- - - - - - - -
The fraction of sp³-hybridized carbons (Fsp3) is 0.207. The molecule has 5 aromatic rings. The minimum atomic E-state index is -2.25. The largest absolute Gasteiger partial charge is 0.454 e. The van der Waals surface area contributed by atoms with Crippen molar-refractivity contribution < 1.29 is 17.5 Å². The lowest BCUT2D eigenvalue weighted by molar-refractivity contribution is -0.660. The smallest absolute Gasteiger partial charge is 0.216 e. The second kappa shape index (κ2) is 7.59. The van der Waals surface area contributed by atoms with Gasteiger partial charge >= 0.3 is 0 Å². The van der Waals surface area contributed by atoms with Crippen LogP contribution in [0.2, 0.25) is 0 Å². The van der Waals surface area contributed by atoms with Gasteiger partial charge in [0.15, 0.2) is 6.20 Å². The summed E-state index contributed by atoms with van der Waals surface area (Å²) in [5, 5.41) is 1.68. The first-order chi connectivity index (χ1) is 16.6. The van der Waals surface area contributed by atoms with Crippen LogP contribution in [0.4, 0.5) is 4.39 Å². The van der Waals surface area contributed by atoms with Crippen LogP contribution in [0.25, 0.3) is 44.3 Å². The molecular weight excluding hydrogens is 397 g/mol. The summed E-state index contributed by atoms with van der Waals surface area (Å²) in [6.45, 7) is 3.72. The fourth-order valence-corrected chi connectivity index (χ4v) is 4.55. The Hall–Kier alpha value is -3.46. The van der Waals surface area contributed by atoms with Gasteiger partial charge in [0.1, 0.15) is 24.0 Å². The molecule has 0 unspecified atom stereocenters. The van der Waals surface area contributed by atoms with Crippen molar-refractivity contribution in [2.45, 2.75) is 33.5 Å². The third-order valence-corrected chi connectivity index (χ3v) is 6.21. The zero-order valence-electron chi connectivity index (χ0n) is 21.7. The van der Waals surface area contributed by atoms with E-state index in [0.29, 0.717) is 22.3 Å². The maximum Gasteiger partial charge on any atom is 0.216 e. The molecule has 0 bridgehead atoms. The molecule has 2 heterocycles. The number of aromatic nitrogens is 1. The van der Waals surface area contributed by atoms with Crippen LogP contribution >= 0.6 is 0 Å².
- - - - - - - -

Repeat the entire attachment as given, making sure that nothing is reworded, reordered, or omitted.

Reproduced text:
The fraction of sp³-hybridized carbons (Fsp3) is 0.207. The molecule has 5 aromatic rings. The minimum atomic E-state index is -2.25. The largest absolute Gasteiger partial charge is 0.454 e. The van der Waals surface area contributed by atoms with Crippen molar-refractivity contribution < 1.29 is 17.5 Å². The lowest BCUT2D eigenvalue weighted by molar-refractivity contribution is -0.660. The smallest absolute Gasteiger partial charge is 0.216 e. The second kappa shape index (κ2) is 7.59. The van der Waals surface area contributed by atoms with Gasteiger partial charge >= 0.3 is 0 Å². The van der Waals surface area contributed by atoms with Crippen LogP contribution in [0.2, 0.25) is 0 Å². The van der Waals surface area contributed by atoms with Gasteiger partial charge in [0.15, 0.2) is 6.20 Å². The summed E-state index contributed by atoms with van der Waals surface area (Å²) in [5, 5.41) is 1.68. The first-order chi connectivity index (χ1) is 16.6. The van der Waals surface area contributed by atoms with Crippen LogP contribution in [0.4, 0.5) is 4.39 Å². The van der Waals surface area contributed by atoms with Crippen LogP contribution in [0.25, 0.3) is 44.3 Å². The molecular weight excluding hydrogens is 397 g/mol. The summed E-state index contributed by atoms with van der Waals surface area (Å²) in [6.45, 7) is 3.72. The fourth-order valence-corrected chi connectivity index (χ4v) is 4.55. The Hall–Kier alpha value is -3.46. The van der Waals surface area contributed by atoms with Gasteiger partial charge in [0.1, 0.15) is 24.0 Å². The molecule has 0 unspecified atom stereocenters. The van der Waals surface area contributed by atoms with Crippen molar-refractivity contribution in [2.45, 2.75) is 33.5 Å². The third-order valence-corrected chi connectivity index (χ3v) is 6.21. The zero-order valence-electron chi connectivity index (χ0n) is 21.7. The van der Waals surface area contributed by atoms with E-state index in [0.29, 0.717) is 22.3 Å². The maximum Gasteiger partial charge on any atom is 0.216 e. The molecule has 0 bridgehead atoms. The molecule has 2 heterocycles. The number of aromatic nitrogens is 1. The van der Waals surface area contributed by atoms with Crippen LogP contribution >= 0.6 is 0 Å².